If you're in the UK, if you're in Australia, if you're in India, try to source the product the ingredients and everything you need as close to you as possible, the longer, the way the distance that things has to travel, it starts costing you time. It costs you money. So keep that in mind. I hope that kind of explains the question that you're asking. And from there, I would probably make your, your best decisions on really, what's going to make you the most money and do it fast enough that it makes sense to even make the product. Okay. So we got a couple more here.

Did you, did you do to do two?

Okay. So they were talking about,

Okay. So the spice company I had to, I did a video probably a couple months ago, and it was about spice, a spice business, and how to start one and some of the simplest ways to get one up and running. So I had a great question from this subscriber. Her name was Kathy first name. I'll tell her her last name, but just Kathy. And she was asking about the licensing and how much it would cost, or how do you store, so how much money is it? Do you need to invest in to start up of something like a a food product or basically a website to sell spices and such, this will really be dependent on your budget. If you came to us and where you actually created a website for you we try to go on the low end of, of the, of the price range to create a website when it costs people charge a lot of money to do websites.

It's going to be dependent on how, how involved it is, how intricate and how big you really want the website to be. There's a lot of basic websites that can be started for you for just a few hundred dollars. There's a few that could do it for a few thousand. So it's really gonna be dependent on your budget. As far as starting a spice business, how much money would you need for spice business? Again, that's going to be dependent upon your needs or your desires. How big of a, of a company you want to start? A lot of food businesses started home mostly, and they also start very, very small. So if you started a spice business, I personally, if I started tomorrow spice business, I probably come out with maybe three or four different flavors or three or four different spice profiles depending upon the type of spices that you need, if you go to a local grocery store, you'll find like in the barbecue section where there's spices, you'll find probably five or six different variations of a, of a, of a spice splint.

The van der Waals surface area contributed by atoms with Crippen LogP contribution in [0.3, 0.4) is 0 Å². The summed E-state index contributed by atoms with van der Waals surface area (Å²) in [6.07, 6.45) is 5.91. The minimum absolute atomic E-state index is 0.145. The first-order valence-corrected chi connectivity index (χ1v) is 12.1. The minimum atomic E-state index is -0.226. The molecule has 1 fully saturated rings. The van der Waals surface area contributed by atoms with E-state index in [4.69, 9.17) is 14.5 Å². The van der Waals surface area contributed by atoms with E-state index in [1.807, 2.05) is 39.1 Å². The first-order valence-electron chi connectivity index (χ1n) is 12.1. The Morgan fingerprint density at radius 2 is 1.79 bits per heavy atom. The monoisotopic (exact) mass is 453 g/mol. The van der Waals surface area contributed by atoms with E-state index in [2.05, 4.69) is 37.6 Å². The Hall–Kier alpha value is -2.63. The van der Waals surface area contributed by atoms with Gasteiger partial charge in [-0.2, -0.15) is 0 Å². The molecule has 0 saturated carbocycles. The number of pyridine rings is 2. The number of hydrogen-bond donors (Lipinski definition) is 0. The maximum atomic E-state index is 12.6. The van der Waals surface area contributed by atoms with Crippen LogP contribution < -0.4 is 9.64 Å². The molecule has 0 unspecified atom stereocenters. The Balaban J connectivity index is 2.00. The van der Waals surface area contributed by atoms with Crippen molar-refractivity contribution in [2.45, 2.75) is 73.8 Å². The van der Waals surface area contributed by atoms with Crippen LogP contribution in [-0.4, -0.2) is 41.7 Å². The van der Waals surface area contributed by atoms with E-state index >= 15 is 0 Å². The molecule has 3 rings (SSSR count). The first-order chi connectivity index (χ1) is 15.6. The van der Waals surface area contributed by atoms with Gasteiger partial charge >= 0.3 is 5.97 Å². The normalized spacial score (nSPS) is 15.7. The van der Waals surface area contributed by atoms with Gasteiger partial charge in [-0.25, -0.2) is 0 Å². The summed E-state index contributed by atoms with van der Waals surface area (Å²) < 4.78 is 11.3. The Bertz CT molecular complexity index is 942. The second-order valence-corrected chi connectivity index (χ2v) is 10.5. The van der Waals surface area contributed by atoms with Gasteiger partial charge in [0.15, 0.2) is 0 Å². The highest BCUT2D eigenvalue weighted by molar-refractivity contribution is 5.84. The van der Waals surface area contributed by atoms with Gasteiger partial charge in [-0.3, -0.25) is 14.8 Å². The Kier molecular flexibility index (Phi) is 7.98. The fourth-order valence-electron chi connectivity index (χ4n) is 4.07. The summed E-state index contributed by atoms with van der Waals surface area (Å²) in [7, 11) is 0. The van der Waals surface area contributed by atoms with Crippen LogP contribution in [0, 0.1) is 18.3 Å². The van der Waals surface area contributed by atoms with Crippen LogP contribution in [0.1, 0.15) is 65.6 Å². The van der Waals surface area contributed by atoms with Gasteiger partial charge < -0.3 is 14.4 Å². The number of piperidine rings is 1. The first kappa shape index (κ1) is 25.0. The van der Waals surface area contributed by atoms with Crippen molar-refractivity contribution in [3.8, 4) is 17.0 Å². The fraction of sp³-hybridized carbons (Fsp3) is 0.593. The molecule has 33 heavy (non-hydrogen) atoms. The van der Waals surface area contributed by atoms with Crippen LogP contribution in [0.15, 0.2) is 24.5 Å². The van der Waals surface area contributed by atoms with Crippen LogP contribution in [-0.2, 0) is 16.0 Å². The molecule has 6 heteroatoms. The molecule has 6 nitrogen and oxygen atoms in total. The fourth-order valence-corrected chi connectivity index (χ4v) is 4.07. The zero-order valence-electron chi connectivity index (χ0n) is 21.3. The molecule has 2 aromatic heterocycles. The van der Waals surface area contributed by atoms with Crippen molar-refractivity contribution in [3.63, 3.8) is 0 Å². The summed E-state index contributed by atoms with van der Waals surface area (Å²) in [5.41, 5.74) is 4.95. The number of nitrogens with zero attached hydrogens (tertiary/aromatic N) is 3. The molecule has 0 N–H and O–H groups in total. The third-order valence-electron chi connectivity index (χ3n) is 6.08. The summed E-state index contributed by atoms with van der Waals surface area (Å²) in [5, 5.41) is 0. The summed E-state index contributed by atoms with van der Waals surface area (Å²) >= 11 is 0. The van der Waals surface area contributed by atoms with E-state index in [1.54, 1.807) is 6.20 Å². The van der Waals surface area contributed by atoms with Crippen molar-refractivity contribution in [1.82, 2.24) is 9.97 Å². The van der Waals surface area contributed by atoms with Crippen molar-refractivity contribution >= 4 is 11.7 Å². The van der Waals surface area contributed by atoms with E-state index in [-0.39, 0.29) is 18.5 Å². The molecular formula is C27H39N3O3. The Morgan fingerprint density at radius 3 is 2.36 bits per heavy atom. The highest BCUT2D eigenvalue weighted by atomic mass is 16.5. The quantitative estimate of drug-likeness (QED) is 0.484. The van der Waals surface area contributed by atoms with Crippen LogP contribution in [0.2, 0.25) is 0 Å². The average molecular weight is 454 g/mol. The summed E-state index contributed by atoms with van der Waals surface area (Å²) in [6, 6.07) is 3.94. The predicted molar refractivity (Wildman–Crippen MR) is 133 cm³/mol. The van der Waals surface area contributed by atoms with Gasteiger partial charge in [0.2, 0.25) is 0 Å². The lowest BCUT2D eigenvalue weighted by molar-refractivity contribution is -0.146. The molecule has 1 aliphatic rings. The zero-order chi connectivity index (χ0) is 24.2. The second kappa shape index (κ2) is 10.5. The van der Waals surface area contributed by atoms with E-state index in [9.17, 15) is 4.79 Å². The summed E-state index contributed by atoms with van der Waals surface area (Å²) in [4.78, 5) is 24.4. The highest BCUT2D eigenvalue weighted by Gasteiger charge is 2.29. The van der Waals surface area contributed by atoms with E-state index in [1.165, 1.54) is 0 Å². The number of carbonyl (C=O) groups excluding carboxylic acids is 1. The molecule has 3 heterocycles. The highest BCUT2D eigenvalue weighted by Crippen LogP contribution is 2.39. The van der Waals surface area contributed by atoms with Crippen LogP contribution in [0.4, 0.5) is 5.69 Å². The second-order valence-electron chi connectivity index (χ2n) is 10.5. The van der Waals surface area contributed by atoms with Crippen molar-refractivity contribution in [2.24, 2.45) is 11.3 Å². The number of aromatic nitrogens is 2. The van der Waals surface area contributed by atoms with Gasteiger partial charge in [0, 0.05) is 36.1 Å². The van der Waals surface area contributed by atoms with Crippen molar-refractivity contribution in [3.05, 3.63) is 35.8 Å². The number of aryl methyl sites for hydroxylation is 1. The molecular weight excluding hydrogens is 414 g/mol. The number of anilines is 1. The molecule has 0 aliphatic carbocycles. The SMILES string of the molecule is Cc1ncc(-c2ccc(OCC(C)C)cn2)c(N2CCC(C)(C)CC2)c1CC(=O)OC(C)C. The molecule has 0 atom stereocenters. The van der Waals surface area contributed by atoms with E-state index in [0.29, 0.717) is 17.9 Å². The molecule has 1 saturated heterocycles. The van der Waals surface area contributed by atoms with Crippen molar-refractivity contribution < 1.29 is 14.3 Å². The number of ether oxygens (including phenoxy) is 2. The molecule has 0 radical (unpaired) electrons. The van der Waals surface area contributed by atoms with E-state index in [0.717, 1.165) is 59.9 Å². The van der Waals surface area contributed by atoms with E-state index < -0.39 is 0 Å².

That's a pretty within reason. An entire line of spices would probably not be a good idea when you're first starting. But again, it'll be dependent on your budget and how big and how far ahead you really are thinking, as far as starting it, I would start very, very small with really big ideas, but taking small steps. So the other thing was about the food and drug regulations and selling spices online. And how do you market? Well, the FDA does give a guidance is as it's known, they give kind of a criteria on how to label spices. And what's expected of a spice manufacturer in such a, but in regards to nutritional analysis and those types of things, there are ways that you can actually apply for, of course, as I mentioned to some of my videos, the FDA exemption, and you can get that exemption for your startup.

So you're not having to produce a nutritional analysis for your spice blend. Some spices actually have nutritional analysis and some do not. The best thing to do is I could definitely leave down below an FDA link to the page that talks about the proper labeling and such. Is there a licensing that the FDA, the FDA doesn't actually issue licenses for spice businesses, you'd have to ask yourself, how are you going to make it within the city and County that you're doing business in. And then when you apply for your business license, you need to specify to them that you're actually creating a spice business, and you're going to either manufacture or repackage spices that you're going to get. Okay. Now, but depending upon that, they're going to give you a certain type of license. You can either be a manufacturer, be being a wholesaler.

If you're going to repackage food or spices, if you're going to create them from scratch and such as as I said, manufacturing, those are going to dictate the type of license that you would need. And again, with this type of business, you also need food insurance, food, producers, insurance, and that's going to give you the, the extra, additional insurance and coverage when you produce your product and you begin to sell it and get it onto the marketplace. So, so would that be a set I'll wrap up this little Q and a question and answer, period, if you guys as always have any questions for me, let me know down below, or you can basically send me a message through the channel itself. If you guys need any consulting or if you need any assistance from me, we always have our consulting packages available. And as always, I appreciate you guys taking the time to watch. And if this was helpful, give me a big thumbs up or a big thumbs down, whatever works for me. Thanks guys.